Op Ed: It’s time for State Management of Grizzly Bears

by Brett McRae

By: Montana State Senators Jason Ellsworth and Butch Gillespie

The recent spate of headlines about grizzly bear attacks and human-bear conflicts highlights the need for the federal government to return management of grizzlies to the State of Montana.

Grizzly bears are still listed under the federal Endangered Species Act despite their populations having been recovered, robust, and growing in both the Greater Yellowstone Ecosystem (GYE) and the Northern Continental Divide Ecosystem (NCDE) for years now.

When grizzlies were listed on the Endangered Species Act, there was good reason for it, but the reality on the ground is far different now. Thousands of bears currently roam each of the GYE and NCDE. Far from being endangered, populations are not only sustainable, but growing. Grizzlies are expanding their range, migrating into other ecosystems, mountain ranges, and even the plains.

Wildlife management practices have also drastically improved and evolved since the bears were added to the Endangered Species List. Montana is recognized as one of the best wildlife managers in the world. The state effectively manages numerous game species, non-game species, and, most notably, other large predator species. Black bears and mountain lions have fared well under state management for decades. Extreme environmentalists often point to wolves when they claim the state can’t be trusted with managing grizzlies, but the facts don’t align with their assertions. Despite environmentalists taking issue with wolf management practices, wolf populations continue to be robust and sustainable in Montana.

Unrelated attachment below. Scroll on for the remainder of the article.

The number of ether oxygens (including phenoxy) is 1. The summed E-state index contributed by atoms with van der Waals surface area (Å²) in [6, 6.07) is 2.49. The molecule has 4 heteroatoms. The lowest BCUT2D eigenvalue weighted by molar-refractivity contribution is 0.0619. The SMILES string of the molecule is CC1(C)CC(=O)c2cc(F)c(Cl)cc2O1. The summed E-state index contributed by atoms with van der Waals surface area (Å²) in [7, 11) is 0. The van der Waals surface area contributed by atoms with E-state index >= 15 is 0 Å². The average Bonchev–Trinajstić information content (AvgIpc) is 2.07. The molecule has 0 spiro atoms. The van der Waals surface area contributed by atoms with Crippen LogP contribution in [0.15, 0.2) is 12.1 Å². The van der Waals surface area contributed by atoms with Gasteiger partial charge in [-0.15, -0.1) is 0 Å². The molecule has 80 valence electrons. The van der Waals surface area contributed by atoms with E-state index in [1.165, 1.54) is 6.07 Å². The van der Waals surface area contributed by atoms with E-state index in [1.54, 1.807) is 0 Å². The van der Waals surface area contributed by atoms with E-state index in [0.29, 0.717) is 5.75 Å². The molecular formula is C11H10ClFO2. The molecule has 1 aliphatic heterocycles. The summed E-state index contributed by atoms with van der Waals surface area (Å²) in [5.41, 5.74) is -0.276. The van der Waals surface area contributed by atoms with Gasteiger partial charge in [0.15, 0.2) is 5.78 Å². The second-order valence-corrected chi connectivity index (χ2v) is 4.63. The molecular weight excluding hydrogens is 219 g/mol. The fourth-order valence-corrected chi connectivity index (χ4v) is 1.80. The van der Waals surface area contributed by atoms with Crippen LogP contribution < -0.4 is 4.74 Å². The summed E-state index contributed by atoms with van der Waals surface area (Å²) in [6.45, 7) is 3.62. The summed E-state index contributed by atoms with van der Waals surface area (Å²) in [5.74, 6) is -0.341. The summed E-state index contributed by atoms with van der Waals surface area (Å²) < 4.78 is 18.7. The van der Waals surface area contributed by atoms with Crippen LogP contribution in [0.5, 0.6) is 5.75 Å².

The state is a reliable and successful steward of Montana’s wildlife, including large predators. There is no valid, data-based reason for grizzly bears’ continued exclusion from state management. In fact, as populations continue to grow and conflicts with humans and livestock become more common, the longer the feds retain control over the bears, the more frustrated the public will become.

With all this in mind, the state Legislature took a big step to lay the groundwork for state grizzly bear management. Earlier this year, the Legislature passed Senate Bill 295, which revises Montana law to accommodate grizzlies being delisted from the Endangered Species Act. SB 295 establishes reasonable parameters for lethal management of bears when necessary, requires safeguards to keep populations at sustainable levels, and directs state wildlife managers to update their policies to ensure that once grizzlies come off the Endangered Species List, they’ll never need to go back on it.

Grizzly bear recovery in Montana is a conservation success story. Grizzly populations are healthy, sustainable, and growing. It’s past time for the federal government to take the win, delist the bears, and return management to the State of Montana.


Sen. Jason Ellsworth, R-Hamilton, is the President of the Montana Senate. Sen. Bruce “Butch” Gillespie, R-Ethridge, is the sponsor of SB 295

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